Nov. 8 -- George Bush is elected President. Within days, FBI begins background check of his leading candidate for defense secretary, John Tower. The probe focuses on allegations of excessive drinking, womanizing and ties to the defense industry.
Dec. 16--Bush ends weeks of speculation by announcing Tower’s nomination, saying the long investigation cleared Tower of any serious impropriety. “I am totally satisfied in that regard because the investigation was extensive,” Bush says at a press conference. “I believe this matter is now totally concluded.”
Jan. 25--Tower’s confirmation hearings begin before the Senate Armed Services Committee. Tower pledges to attack waste and fraud in Pentagon procurement and to prepare the agency for necessary belt-tightening. Tower is “well qualified” for the post, says committee Chairman Sam Nunn (D-Ga.), and he predicts easy confirmation.
Jan. 26--Tower discloses during questioning that he has received $763,777 in consulting fees from six defense contractors since resigning in 1986 as a U.S. arms control negotiator. Nunn expresses concern that, if Tower removed himself from decisions involving all his former clients, he could not function as Pentagon chief.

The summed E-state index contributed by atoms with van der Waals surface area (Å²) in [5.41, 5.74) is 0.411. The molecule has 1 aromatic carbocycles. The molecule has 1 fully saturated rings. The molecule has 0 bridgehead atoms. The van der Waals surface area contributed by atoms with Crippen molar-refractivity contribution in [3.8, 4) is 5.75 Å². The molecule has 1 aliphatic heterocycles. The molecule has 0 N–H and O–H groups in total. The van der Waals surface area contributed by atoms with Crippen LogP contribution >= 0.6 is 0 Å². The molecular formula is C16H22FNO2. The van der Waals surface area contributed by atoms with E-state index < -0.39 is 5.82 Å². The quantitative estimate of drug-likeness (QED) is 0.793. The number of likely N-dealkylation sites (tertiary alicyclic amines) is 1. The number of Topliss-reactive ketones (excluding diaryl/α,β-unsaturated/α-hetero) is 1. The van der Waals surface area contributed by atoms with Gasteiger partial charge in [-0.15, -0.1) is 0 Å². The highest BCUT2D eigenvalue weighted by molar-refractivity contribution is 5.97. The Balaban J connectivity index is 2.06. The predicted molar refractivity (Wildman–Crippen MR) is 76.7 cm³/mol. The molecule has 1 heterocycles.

Jan. 31--Conservative activist Paul Weyrich testifies that on a number of occasions he has seen Tower drunk and socializing with women who were not his wife. He questions whether Tower has the “moral character” for a high Cabinet post.
Feb. 1--Tower denies he has a drinking problem. “I have none, senator,” he tells Nunn. “I am a man of some discipline.”
Feb. 2--Armed Services Committee postpones confirmation vote after two new allegations of heavy drinking and womanizing are received. Nunn says he still expects Tower to be confirmed but that the new charges were “serious enough for us to want to check them.”
Feb. 3--Two defense industry publications call on Tower to withdraw. Committee Republicans begin pushing for a vote soon. “This is terribly cruel to a man who is just sort of hanging out there,” says Sen. Malcolm Wallop (R-Wyo.).
Feb. 7--FBI investigation is further extended when a new allegation is received--this one pertaining to defense industry contributions to Tower’s campaign when he was a senator. Nunn, in White House meeting with Bush, expresses concerns about the nomination. The panel’s second-ranking Democrat, J. James Exon of Nebraska, says he now opposes Tower.
Feb. 8--Committee vote is delayed until Senate returns on Feb. 21 from one-week recess. Bush stands firm. “I have seen nothing, not one substantive fact that makes me change my mind about John Tower’s ability to be secretary of defense and a very good one,” Bush says.